The Movie Waffler Blu-Ray Review - MONKEY SHINES (1988) | The Movie Waffler

Blu-Ray Review - MONKEY SHINES (1988)

monkey shines review
A quadriplegic forms a dangerous bond with a trained monkey.

Review by Eric Hillis

Directed by: George A. Romero

Starring: Jason Beghe, John Pankow, Kate McNeil, Joyce Van Patten, Stanley Tucci, Janine Turner

monkey shines blu-ray eureka

Riding on the coattails of the 1980s fad for post-Gremlins horrors - which saw various miniature creatures wreaking havoc on their human prey - was a small group of thrillers featuring homicidal monkeys. The best of the bunch was Psycho II director Richard Franklin's Link, in which Elizabeth Shue battled Terence Stamp's angry orangutan butler. More ambitious if not entirely successful in its attempts to be taken seriously was George A. Romero's Monkey Shines, adapted from a novel by author Michael Stewart.

In his first starring role, Jason Beghe plays Allan Mann, an all-American, athletic law student whose life is derailed when an accident leaves him in a quadriplegic state. Allan struggles to adapt to his new condition, and when his girlfriend (Janine Turner) leaves him for his surgeon (Stanley Tucci in his first major role), Allan attempts to take his own life, only for his friend Geoffrey (To Live and Die in L.A.'s John Pankow) to scupper his attempt.

monkey shines review

Geoffrey is a science student who has been conducting crazy experiments involving injecting human brain tissue into Capuchin monkeys in order to make the animals super intelligent. Along with monkey trainer Melanie (Kate McNeil), Geoffrey presents Allan with Ella, one of his experimental subjects. The initially adorable Ella (played by a monkey named 'Boo') gives the previously despondent Allan a new lease of life with her companionship, and serves as a better nurse and housekeeper to Allan than the human carer employed to look after his needs.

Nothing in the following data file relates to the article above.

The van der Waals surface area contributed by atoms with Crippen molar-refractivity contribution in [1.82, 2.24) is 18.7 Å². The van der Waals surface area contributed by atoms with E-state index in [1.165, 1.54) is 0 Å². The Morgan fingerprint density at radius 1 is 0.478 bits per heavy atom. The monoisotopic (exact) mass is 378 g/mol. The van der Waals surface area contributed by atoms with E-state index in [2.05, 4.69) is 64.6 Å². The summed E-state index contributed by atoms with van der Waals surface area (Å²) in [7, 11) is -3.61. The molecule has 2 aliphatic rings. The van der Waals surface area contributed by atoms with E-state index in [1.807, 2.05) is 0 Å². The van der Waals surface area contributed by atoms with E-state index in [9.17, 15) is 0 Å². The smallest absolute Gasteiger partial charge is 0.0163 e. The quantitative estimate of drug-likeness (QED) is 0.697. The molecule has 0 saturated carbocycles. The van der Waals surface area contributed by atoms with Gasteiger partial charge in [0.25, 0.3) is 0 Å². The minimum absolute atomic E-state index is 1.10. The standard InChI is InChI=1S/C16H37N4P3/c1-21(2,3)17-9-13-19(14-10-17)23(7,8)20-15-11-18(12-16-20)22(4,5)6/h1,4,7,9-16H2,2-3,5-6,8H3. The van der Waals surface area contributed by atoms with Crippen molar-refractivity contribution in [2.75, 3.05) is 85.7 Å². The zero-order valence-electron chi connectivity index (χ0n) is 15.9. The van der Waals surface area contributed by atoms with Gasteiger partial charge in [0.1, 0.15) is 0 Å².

Things take a dark turn when Allan and Ella begin to develop a strange psychic bond, the monkey reading Allan's darkest thoughts and acting on them, leading to a spate of murders involving those who have gotten on the wrong side of Allan.

monkey shines review

Monkey Shines boasts an absolutely ludicrous premise on paper, but Romero commits to telling the story in a serious manner with none of the ironic humour or winking at the audience that would no doubt dog such a film if made today. You're either on board with this narrative or you're not, and for the most part, Romero's storytelling craft is strong enough to make us overlook how silly his film really is.

Much of the credit has to go to lead actor Beghe, given the tough task of carrying a film in which he can only move his head. The actor's expressive eyes do much of the film's dramatic heavy lifting, as Romero's screenplay commendably never cheats by having Allan verbalise his state of mind, but so strong is Beghe's performance and Romero's direction that we're always aware of what Allan is feeling.

monkey shines review

Aside from what might be considered a copout coda, Monkey Shines offers one of the more progressive portrayals of disability of its era, particularly in the relationship between Allan and Melanie, consummated in a rare sex scene that serves to progress the story. The scene is quietly revolutionary in both showing a quadriplegic enjoying love-making and in focussing on female pleasure. You might say Monkey Shines is the Coming Home of the horror genre.

While Romero and his acting collaborators do fine work in developing the film's human drama, Monkey Shines never quite satisfies as a horror movie. It suffers from pacing issues, with a couple of subplots that don't serve much narrative purpose, but the main stumbling block for me is in the film's animal antagonist. While it's easy to root for humans to take out a great white shark, cheering on the killing of a creature as small and cute as a Capuchin monkey isn't so palatable, particularly when it's acting in what it feels is the best interest of the film's protagonist. A final set-piece in which Ella turns on Allan and Melanie is well-staged by Romero, but animal lovers may want to look away when the creature eventually gets its comeuppance.

Commentaries by Romero and critic Travis CrawfordAn Experiment in Fear – The Making of Monkey Shines, an hour long making of doc featuring most of the film's main players; alternate ending and deleted scenes; vintage featurettes; trailers and TV spots; limited edition collector's booklet.

Monkey Shines is on dual format blu-ray/DVD October 8th from Eureka Classics.